“ . . . the regulation of the practice of law is a judicial power and is vested exclusively in the Supreme Court . . . the practitioner in or out of court, licensed lawyer or layman, is subject to such regulation . . . the court has the power to make appropriate regulations concerning the practice of law in the interest of the administration of justice . . . “ State ex rel. Reynolds v. Dinger, 14 Wis.2d 193 (1961).

According to the memorandum, the Wisconsin Supreme Court has never exercised its power to establish a definition of the practice of law that would be the vehicle with which consumers could be protected. The State Bar’s petitions asked the court to establish such a definition.

The Bar casts this as totally a matter of consumer protection:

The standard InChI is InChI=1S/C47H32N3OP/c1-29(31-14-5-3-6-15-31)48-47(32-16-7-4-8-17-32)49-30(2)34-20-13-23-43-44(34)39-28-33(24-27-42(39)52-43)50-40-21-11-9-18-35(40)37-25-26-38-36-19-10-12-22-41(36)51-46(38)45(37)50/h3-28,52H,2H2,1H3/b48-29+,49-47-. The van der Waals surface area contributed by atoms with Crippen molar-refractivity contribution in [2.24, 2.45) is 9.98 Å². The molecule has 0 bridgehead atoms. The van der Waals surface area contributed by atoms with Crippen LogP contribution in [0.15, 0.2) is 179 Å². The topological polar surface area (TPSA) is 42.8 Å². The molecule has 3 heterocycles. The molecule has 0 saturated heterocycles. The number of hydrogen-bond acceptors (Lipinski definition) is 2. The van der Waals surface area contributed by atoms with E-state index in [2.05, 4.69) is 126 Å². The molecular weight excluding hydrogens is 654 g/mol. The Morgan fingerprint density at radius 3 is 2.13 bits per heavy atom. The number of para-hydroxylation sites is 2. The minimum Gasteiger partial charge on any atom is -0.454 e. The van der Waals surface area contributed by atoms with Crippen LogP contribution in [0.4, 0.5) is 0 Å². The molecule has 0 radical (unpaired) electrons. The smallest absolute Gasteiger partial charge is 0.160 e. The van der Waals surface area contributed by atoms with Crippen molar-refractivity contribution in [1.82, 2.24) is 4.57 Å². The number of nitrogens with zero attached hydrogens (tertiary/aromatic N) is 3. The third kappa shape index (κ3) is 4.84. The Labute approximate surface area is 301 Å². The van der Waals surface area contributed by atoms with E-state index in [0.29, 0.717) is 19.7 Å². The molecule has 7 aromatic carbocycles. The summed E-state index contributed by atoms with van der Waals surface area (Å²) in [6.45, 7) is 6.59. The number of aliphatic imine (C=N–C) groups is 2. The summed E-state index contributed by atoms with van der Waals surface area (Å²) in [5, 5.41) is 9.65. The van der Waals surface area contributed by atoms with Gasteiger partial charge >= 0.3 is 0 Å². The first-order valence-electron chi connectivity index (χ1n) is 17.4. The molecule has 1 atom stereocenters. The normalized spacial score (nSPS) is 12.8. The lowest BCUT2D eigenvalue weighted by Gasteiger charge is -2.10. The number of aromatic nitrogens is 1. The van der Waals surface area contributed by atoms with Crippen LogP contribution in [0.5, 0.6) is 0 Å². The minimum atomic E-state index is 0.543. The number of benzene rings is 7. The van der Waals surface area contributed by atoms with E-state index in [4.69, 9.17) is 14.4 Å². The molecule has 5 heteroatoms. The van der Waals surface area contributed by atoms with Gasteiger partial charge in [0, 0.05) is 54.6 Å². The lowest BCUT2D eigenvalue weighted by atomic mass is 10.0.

The State Bar’s initiative, called the Legal Services Consumer Protection Act, responds to a directive issued by the court in 2004 asking the State Bar to document the consumer impact of unqualified individuals practicing law and to recommend changes. Wisconsin residents seeking legal services will gain additional consumer safeguards against individuals and businesses engaging in UPL if the court approves the petition.

The original State Bar petition offered dozens of examples where Wisconsin consumers have been hurt when people without proper training or oversight attempt to practice law. In February 2009, based on feedback from other interested parties, the State Bar filed an amended version of the rule and supporting comments.

Others would argue that this is really an attempt to maintain the monopoly the bar has on providing legal service, i.e., it is a move to eliminate all competition so they can maintain high prices.

I have not yet read everything posted in the weekly series on the Bar association’s website, but what I have read does not deal at all with the access to justice issue. Apparently there is some demand in Wisconsin for such access, which demand is not being met my the present legal system – else there would not be so many examples of consumers seeking the help of “independent” paralegals.